This session was presented by Assistant Professor Chad Danyluck, from the Department of Psychology.

There is a preponderance of research examining the benefits of meditation for personal health. Surprisingly, the literature has been relatively silent about how meditation might change society via changes to the individual. This talk will present evidence from three cross-sectional studies, each demonstrating potential societal benefits of engaging in a meditative practice, as elicited through changes to the individual. Specifically, we will consider the relationship between meditation and (1) the development of character strengths that can enhance interpersonal relationships, (2) neurophysiological effects linked to the inhibition of racial biases, and (3) collective physiological processes that may enhance personal and relational well-being. After the presentation, we will engage in a brief guided meditation.

About the Researcher

Professor Chad Danyluck is a social psychophysiologist who studies interpersonal interactions. His primary research interests focus on understanding the interpersonal processes that promote and detract from the health and wellbeing of underrepresented groups, with an emphasis on Indigenous people. To target these goals, he uses ecologically valid methods (e.g., community-based research, field studies, as well as psychophysiological, dyadic, and group-based designs), advanced statistics (e.g., structural equation modeling, multilevel modelling), and open science practices (e.g., pre-registrations, pre-print, data and code sharing). His aim is to understand the combination of subjective, behavioral, physiological, and social factors that support harmonious interpersonal relationships in diverse societies and to help underrepresented groups live safer, healthier, and happier lives.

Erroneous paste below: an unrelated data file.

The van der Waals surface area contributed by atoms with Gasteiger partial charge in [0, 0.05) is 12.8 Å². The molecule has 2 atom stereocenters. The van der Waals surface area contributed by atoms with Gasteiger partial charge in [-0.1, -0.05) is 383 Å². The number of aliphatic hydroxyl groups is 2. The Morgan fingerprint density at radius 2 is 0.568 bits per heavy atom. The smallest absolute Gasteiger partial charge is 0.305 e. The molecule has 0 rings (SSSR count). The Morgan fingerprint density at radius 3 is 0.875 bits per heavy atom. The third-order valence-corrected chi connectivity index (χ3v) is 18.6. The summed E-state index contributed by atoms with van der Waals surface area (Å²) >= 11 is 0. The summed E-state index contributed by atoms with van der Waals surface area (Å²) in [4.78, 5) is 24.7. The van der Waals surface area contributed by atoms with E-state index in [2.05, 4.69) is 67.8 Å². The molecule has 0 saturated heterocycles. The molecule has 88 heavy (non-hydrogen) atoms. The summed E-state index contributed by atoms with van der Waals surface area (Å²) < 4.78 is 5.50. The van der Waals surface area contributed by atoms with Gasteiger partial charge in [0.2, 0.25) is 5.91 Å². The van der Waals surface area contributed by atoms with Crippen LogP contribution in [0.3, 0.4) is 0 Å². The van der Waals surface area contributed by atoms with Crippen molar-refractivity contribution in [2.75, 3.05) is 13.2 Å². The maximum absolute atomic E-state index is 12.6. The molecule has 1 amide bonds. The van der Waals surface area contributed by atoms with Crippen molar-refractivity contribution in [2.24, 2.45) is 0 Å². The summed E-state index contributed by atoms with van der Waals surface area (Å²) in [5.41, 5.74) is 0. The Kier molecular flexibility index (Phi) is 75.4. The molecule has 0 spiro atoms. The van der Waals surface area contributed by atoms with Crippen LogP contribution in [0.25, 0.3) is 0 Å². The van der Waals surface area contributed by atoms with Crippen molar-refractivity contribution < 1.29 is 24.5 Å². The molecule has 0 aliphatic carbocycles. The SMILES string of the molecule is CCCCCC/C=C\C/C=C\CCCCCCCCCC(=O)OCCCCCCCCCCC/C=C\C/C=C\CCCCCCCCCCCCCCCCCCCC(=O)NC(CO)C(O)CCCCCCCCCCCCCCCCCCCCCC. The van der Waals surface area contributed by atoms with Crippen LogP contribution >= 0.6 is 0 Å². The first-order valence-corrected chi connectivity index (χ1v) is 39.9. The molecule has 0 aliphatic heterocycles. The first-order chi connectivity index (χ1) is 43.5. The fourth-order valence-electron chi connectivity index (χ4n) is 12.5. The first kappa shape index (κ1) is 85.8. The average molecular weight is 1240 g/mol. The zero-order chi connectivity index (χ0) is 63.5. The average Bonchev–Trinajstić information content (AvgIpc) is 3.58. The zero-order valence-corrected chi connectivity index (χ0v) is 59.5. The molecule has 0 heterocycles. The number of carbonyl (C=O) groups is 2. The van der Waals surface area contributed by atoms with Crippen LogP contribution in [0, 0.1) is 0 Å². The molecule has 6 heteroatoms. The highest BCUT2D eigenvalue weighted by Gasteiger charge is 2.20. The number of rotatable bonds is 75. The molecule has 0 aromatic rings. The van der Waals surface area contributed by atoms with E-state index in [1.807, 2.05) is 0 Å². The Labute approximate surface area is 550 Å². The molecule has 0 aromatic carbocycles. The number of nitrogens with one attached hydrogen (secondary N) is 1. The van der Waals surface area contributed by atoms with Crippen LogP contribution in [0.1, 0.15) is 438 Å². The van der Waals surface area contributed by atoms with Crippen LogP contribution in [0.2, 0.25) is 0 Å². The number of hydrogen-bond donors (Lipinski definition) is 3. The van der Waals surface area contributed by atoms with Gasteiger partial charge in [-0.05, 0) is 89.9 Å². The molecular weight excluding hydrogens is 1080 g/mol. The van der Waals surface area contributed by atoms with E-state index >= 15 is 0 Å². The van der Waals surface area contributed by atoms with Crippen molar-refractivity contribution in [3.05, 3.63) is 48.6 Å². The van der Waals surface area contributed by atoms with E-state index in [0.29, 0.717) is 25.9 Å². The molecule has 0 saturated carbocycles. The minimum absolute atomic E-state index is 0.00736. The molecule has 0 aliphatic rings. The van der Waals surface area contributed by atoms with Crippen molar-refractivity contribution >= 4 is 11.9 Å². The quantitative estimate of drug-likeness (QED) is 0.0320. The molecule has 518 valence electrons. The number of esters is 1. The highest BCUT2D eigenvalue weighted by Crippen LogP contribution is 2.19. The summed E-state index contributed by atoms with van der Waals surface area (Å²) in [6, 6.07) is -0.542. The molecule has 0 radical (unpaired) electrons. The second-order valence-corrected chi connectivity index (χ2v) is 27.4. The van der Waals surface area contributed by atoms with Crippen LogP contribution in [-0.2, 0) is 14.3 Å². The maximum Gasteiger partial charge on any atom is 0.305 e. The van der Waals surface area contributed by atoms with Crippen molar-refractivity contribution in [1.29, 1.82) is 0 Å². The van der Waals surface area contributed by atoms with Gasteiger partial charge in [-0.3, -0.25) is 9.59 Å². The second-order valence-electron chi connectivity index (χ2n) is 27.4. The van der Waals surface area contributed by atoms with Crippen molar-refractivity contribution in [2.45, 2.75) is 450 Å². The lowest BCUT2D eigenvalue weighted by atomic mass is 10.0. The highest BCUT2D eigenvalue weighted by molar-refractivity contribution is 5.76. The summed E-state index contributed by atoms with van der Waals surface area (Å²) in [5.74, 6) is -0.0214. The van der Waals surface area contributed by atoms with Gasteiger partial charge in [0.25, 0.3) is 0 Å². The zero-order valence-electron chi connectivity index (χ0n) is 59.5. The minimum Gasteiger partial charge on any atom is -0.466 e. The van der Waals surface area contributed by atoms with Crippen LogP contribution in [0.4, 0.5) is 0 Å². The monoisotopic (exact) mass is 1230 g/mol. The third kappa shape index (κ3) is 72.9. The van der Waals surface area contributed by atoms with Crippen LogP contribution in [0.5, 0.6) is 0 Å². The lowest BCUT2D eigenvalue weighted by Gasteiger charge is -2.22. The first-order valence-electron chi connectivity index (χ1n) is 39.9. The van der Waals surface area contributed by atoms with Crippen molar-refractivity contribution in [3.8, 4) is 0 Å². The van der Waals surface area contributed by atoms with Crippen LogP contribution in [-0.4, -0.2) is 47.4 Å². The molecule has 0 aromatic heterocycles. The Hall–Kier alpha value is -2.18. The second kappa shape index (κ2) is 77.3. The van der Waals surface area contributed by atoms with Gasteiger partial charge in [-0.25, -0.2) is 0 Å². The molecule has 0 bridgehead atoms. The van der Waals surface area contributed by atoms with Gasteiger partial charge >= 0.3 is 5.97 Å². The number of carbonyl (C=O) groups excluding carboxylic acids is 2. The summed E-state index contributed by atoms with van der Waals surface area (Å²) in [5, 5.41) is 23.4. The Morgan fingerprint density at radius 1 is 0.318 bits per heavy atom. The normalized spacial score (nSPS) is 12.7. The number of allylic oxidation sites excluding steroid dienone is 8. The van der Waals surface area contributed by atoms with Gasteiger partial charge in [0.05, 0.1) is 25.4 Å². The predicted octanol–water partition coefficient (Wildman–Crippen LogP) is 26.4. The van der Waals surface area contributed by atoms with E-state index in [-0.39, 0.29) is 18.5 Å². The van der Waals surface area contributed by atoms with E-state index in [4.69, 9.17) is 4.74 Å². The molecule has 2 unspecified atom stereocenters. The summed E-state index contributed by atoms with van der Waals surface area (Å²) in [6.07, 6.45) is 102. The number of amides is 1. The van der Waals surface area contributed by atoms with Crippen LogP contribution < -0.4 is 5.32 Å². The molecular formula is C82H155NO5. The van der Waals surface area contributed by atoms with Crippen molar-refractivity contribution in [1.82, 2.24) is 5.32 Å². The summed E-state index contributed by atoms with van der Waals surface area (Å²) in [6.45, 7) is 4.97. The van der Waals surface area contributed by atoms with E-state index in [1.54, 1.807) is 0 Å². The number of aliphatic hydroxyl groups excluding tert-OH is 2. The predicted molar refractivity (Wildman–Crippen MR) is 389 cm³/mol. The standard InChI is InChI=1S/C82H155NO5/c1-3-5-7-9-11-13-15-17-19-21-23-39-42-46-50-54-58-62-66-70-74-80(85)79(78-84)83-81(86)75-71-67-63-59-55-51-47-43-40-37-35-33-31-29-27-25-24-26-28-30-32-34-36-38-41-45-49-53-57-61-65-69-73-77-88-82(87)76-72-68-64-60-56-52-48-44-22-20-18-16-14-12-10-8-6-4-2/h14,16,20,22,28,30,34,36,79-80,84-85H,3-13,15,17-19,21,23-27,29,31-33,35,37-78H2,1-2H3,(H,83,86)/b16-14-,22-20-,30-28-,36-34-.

Mental Health Speaker Series

This session is part of the Healthy Workplace Mental Health Speaker Series 2020/2021. Find out more.